1) the right level of cheesyness. You have to get the mix right. Either that or go completely one way or the other. John Lennon, zero cheesy. The darkness, full on cheesy. Mariah, what are you doing?

2) not a cover. The spice girls did a Christmas song once. They even did a medley (jive bunny and the master mix style). As each song clunked along into the next all I could think was ‘this ain’t as good as the original’. Money spinner? Oh yes indeed.

3) some form of Christmas percussion. The sleigh bells are the best. Come to think of it, they are the only really.

4) you need to feel Christmasy. Some efforts just leave you feeling like you’ve eaten too much and, although this is a feeling associated with Christmas it is not a Christmasy feeling. To be fair, some of the songs I hate feel Christmasy, but I still hate em.

So, what is my favourite of all time? It’s a tough one. It’s a bit like John Cusack says in hi fidelity, my favourite at home or in a club? In the shower? While eating? If I had to pick one it would have to be The Christmas Song by Bing Crosby. It just IS Christmas.

Chestnuts roasting on an open fire
Jack Frost nipping at your nose
Yule-tide carols being sung by a choir
And folks dressed up like Eskimos.
Everybody knows a turkey
and some mistletoe
Help to make the season bright
Tiny tots with their eyes all aglow
Will find it hard to sleep tonight.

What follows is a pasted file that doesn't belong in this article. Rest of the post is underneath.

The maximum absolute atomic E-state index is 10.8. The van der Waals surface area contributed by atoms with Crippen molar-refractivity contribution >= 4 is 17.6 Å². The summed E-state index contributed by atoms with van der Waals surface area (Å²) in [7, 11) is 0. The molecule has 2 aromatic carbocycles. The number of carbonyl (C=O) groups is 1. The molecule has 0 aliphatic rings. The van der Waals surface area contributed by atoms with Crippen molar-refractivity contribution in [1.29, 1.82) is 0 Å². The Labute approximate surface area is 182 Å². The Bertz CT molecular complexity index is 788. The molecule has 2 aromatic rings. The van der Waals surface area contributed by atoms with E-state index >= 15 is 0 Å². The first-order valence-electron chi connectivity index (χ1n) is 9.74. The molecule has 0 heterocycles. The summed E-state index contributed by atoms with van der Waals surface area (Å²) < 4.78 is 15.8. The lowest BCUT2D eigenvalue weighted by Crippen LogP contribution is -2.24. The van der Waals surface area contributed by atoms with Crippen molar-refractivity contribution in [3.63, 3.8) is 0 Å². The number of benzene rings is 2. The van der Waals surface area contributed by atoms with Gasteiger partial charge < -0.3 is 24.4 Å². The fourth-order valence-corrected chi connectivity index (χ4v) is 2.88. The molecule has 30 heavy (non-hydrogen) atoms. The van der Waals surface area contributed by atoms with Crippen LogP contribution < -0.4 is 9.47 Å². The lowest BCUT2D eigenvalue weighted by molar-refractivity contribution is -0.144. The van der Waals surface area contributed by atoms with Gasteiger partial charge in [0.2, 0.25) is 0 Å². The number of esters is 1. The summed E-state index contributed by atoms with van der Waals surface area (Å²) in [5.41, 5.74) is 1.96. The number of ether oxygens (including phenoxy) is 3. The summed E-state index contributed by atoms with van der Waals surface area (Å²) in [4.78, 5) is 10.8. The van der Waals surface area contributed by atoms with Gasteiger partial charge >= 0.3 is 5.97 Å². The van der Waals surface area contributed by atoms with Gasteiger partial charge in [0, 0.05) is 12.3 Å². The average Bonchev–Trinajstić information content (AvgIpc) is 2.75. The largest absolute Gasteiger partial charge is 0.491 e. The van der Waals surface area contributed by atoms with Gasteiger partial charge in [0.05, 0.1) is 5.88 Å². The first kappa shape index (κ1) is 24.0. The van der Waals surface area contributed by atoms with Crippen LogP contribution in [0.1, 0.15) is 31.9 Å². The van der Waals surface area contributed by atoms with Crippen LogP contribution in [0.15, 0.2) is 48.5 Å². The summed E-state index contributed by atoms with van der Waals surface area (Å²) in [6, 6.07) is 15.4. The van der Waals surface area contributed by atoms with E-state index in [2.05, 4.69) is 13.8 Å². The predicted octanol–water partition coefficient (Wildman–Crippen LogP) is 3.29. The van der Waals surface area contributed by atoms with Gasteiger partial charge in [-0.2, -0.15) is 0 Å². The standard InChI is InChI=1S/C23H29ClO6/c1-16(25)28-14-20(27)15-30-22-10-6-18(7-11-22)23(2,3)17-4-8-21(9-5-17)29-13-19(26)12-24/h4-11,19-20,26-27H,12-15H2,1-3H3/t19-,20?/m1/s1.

They know that Santa’s on his way
He’s loaded lots of toys
and goodies on his sleigh
And every mother’s child is gonna spy
To see if reindeer
really know how to fly.

And so I’m offering this simple phrase
To kids from one to ninety-two
Although it’s been said
many times, many ways
Merry Christmas to you.

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CCTV Christmas

So I went out to do a bit of shopping. I didn’t stay long! I could go into all the old clichés about consumerism and packed shopping centres, full people being herded from shop to shop like cattle, but it seems overdone.

Instead, I would like to show you this pic I took. There are many of these fake baubles all over the trees at my local shopping centre. It appears that the season of good will towards men is long since gone. Is it now the season of the shoplifter?

I suppose if you have been naughty, if you aren’t getting any presents from Santa anyway, then you need to get your own. Surely though, buying them would be better.

Remember, Santa is always watching.

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Here comes Santa Claus 2

He screamed! We didn’t even get in the door. The poor Santa and elf didn’t know what to do. At least we still got the present.